Meanwhile, Ditko didn't quite give up on the character, even in the face of Charlton's disinclination to put him back in print. At the time, Wallace Wood (T.H.U.N.D.E.R. Agents, Cannon) was publishing Witzend as a venue in which cartoonists could own their own creations. Since Charlton owned The Question, Ditko changed a few superficial characteristics and renamed him "Mr. A" (after the first Objectivist postulate, which they call the Law of Identity, "A is A"). In the new guise, his philosophy became, if anything, even more starkly stated, with no concession at all to the stories' supposed raison d'etre, entertainment. Mr. A's "stories" sometimes consisted of nothing more than the villain espousing his reasons for doing what he does, followed by the hero's lecture on why such actions are evil, ending with the bad guy plunging into an abyss of unenlightenment. As Mr. A, he made his first appearance in Witzend #3 (1967),

But his next authorized appearance (unless you count a couple of cheap reprints under Charlton's "Modern Comics" imprint) was, like those of several Charlton characters, in Crisis on Infinite Earths, the 1985-86 12-part limited series intended to eliminate confusion about DC's back-story. Also like several others, he was modified for use in the DC-published series/graphic novel Watchmen. The Question was Rorschach, who was described by one of the other characters as having "a lot of integrity" and by another as "that maggot". As himself, he also made a few guest appearances with The Blue Beetle.

But when a decision was made to publish him in his own monthly comic (for the first time), writer Denny O'Neil (Air Wave, Green Lantern/Green Arrow), observing only Ditko himself could duplicate the character's original characterization, decided the only way the slate could be wiped clean enough for anyone else to make even an attempt, was to start with The Question's death and resurrection.

And so, a new version of him was created by O'Neil and his artist-collaborator, Denys Cowan (Deathlok, Power Man/Iron Fist), similar enough to claim continuity with Ditko's original but different enough to be doable by someone other than Ditko. Early in its run, inker Rick Magyar (The Maze Agency, Vigilante) replaced Cowan on the pencil art, but that was scarcely noticed. It was the Ditko/O'Neil dichotomy that needed to be addressed before The Question could be used as a regular. O'Neil also changed his name from "Vic Sage" to "Charles Victor Szasz", and made the first a professional name he used on the air.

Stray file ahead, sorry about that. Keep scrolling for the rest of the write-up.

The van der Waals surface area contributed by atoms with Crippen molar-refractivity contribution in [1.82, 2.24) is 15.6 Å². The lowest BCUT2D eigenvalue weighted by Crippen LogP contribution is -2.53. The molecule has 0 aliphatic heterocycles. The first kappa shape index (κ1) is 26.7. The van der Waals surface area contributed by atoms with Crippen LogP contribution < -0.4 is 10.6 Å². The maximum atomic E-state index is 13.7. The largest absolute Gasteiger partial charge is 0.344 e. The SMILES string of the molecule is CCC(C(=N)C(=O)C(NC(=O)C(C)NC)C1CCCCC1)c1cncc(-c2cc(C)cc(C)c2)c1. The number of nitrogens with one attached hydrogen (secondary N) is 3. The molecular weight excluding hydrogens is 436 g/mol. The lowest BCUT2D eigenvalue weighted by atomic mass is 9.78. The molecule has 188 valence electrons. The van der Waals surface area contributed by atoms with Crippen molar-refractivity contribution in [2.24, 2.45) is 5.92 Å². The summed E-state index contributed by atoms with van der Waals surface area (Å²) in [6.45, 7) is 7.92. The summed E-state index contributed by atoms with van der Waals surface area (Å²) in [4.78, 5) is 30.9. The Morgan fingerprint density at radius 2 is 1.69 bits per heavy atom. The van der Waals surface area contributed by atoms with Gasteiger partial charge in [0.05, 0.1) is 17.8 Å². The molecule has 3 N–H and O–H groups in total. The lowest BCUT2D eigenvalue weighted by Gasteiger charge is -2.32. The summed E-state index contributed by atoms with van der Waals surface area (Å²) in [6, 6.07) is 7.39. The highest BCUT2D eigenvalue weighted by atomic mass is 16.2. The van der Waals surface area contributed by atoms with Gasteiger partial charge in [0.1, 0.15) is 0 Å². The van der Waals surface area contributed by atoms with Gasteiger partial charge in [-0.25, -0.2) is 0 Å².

The Question started with a February, 1987 cover date. It ran 36 regular issues and two annuals, ending with the March, 1990 issue. Right after its demise, it was replaced by The Question Quarterly, which ran five issues, dated Summer, 1990 through Spring, 1992, He also had a couple of specials in the late '90s and early 21st century, guest appearances here and there, and a 6-issue limited series in 2005-06. Some of his DC stories were reprinted in graphic novel form.

He's even become part of a superhero group at DC. L.A.W. (for "Living Assault Weapons") was created in 1999 to include him, Nightshade, Captain Atom and other characters who started at Charlton or were spun off from those that did. Also, he carried on a brief romance with The Huntress, a Batman spin-off. He's appeared a couple of times in Justice League animation. He got killed off again and left the "Question" identity to Renee Montoya, another Batman supporting character, but we'll see if that death "takes".

Tho it's been a while since he was published regularly, The Question is, by now, a firmly-established denizen of the DC Universe.